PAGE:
Because this is so, God issues them a warning:

2:10: “Therefore, you kings, be wise; be warned, you rulers of the earth.”

They should change their ways and attitude and spirit from one of rebellion to one of submission and servitude. They should recognize the great grace and forgiveness that God is offering them and show their thankfulness and appreciation.

2:11,12: “Serve the Lord with fear and rejoice with trembling. Kiss the Son, lest he be angry and you be destroyed in your way, for his wrath can flare up in a moment. Blessed are all who take refuge in him.”

God gives all of us time to repent. But that time is not unlimited. At any time, he can withdraw his gracious offer and demand an accounting of our life which he created and gave to us.

“But God said to him, ‘You fool! This very night your life will be demanded from you. Then who will get what you have prepared for yourself?'” (Lk. 12:20).

Abandoning our pursuit of building our own little kingdoms here on this earth is not as hard as many believe it to be–not when something so much higher and better is found, as it is found in the glorious Lord of life, Jesus Christ, the Son of God. Then all else, even our own kingdoms, are seen as worthless and rubbish.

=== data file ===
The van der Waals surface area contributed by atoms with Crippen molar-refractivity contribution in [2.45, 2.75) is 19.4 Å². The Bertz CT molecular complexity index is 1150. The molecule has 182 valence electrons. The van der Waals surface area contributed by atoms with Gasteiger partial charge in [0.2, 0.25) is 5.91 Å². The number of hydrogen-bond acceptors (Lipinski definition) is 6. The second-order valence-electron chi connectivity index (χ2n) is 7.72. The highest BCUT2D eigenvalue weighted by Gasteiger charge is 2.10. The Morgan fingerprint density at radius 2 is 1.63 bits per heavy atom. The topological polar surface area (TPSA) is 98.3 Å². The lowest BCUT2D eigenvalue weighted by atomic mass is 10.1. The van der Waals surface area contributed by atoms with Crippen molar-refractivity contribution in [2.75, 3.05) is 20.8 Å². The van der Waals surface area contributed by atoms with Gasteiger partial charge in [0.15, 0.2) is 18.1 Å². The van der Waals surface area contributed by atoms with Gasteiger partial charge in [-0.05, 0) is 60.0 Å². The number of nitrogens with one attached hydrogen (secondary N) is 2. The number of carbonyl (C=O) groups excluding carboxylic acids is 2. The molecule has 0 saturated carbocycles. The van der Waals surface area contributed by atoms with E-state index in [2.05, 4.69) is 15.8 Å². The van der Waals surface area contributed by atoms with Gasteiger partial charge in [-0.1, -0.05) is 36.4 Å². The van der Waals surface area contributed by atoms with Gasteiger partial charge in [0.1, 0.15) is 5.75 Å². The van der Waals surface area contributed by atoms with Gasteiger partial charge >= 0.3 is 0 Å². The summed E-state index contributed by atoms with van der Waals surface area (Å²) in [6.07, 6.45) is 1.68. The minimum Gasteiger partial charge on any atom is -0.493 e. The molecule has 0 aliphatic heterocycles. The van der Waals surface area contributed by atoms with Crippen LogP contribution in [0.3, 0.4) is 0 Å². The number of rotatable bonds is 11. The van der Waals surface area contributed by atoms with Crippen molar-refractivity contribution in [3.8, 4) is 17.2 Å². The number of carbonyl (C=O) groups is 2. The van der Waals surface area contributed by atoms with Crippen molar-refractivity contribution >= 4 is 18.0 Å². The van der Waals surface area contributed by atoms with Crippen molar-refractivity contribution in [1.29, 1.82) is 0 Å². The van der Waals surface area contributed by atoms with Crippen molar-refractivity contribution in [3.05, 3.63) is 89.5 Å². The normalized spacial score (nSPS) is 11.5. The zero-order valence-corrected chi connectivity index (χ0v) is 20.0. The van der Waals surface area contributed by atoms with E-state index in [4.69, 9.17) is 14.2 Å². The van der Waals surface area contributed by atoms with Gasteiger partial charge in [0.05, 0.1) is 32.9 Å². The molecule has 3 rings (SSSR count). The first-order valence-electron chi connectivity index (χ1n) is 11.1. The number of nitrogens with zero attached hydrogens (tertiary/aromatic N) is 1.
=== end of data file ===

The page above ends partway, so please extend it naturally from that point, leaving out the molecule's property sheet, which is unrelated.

“I consider everything a loss compared to the surpassing greatness of knowing Christ Jesus my Lord, for whose sake I have lost all things. I consider them rubbish, that I may gain Christ” (Ph. 3:8).

Other Scriptures speak of this ease of surrendering all to God as well.

“Now what I am commanding you today is not too difficult for you or beyond your reach. It is not up in heaven, so that you have to ask, ‘Who will ascend into heaven to get it and proclaim it to us so we may obey it?’ Nor is it beyond the sea, so that you have to ask, ‘Who will cross the sea to get it and proclaim it to us so we may obey it?’ No, the word is very near you; it is in your mouth and in your heart so you may obey it” (Dt. 30:11-14).

These rebellious nations had proclaimed that being under God’s rule was hard and heavy. But God says:

“My yoke is easy and my burden is light” (Mt. 11:30).

In fact, if a person will only humble himself, he will find that living under God’s rule is not a burden to be rejected but a refuge to be embraced . And so ends this psalm with these words: “Blessed are all who take refuge in him.”

They are blessed indeed.

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Comments

  1. childofjesus says:

    Very well explained. Blessed by your message !

  2. Thank you for contributing these excellent writings. They are worthwhile and timely.